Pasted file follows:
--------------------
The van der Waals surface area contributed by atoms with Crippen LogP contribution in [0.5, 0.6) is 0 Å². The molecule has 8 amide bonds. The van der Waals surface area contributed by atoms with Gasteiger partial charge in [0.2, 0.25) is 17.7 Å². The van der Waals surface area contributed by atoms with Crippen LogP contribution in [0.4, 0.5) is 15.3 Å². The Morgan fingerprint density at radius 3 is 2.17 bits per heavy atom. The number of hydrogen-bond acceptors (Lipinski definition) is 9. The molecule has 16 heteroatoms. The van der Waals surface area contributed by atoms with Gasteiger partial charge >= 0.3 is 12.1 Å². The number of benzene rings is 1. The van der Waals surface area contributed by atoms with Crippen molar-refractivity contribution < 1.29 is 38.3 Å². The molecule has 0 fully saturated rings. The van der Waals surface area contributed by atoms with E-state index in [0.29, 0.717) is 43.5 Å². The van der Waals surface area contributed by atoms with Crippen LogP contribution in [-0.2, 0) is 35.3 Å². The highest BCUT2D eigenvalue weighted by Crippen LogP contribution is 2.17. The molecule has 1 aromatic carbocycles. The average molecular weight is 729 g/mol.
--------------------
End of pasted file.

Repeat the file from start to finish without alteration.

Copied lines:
The van der Waals surface area contributed by atoms with Crippen LogP contribution in [0.5, 0.6) is 0 Å². The molecule has 8 amide bonds. The van der Waals surface area contributed by atoms with Gasteiger partial charge in [0.2, 0.25) is 17.7 Å². The van der Waals surface area contributed by atoms with Crippen LogP contribution in [0.4, 0.5) is 15.3 Å². The Morgan fingerprint density at radius 3 is 2.17 bits per heavy atom. The number of hydrogen-bond acceptors (Lipinski definition) is 9. The molecule has 16 heteroatoms. The van der Waals surface area contributed by atoms with Gasteiger partial charge >= 0.3 is 12.1 Å². The number of benzene rings is 1. The van der Waals surface area contributed by atoms with Crippen molar-refractivity contribution < 1.29 is 38.3 Å². The molecule has 0 fully saturated rings. The van der Waals surface area contributed by atoms with E-state index in [0.29, 0.717) is 43.5 Å². The van der Waals surface area contributed by atoms with Crippen LogP contribution in [-0.2, 0) is 35.3 Å². The highest BCUT2D eigenvalue weighted by Crippen LogP contribution is 2.17. The molecule has 1 aromatic carbocycles. The average molecular weight is 729 g/mol.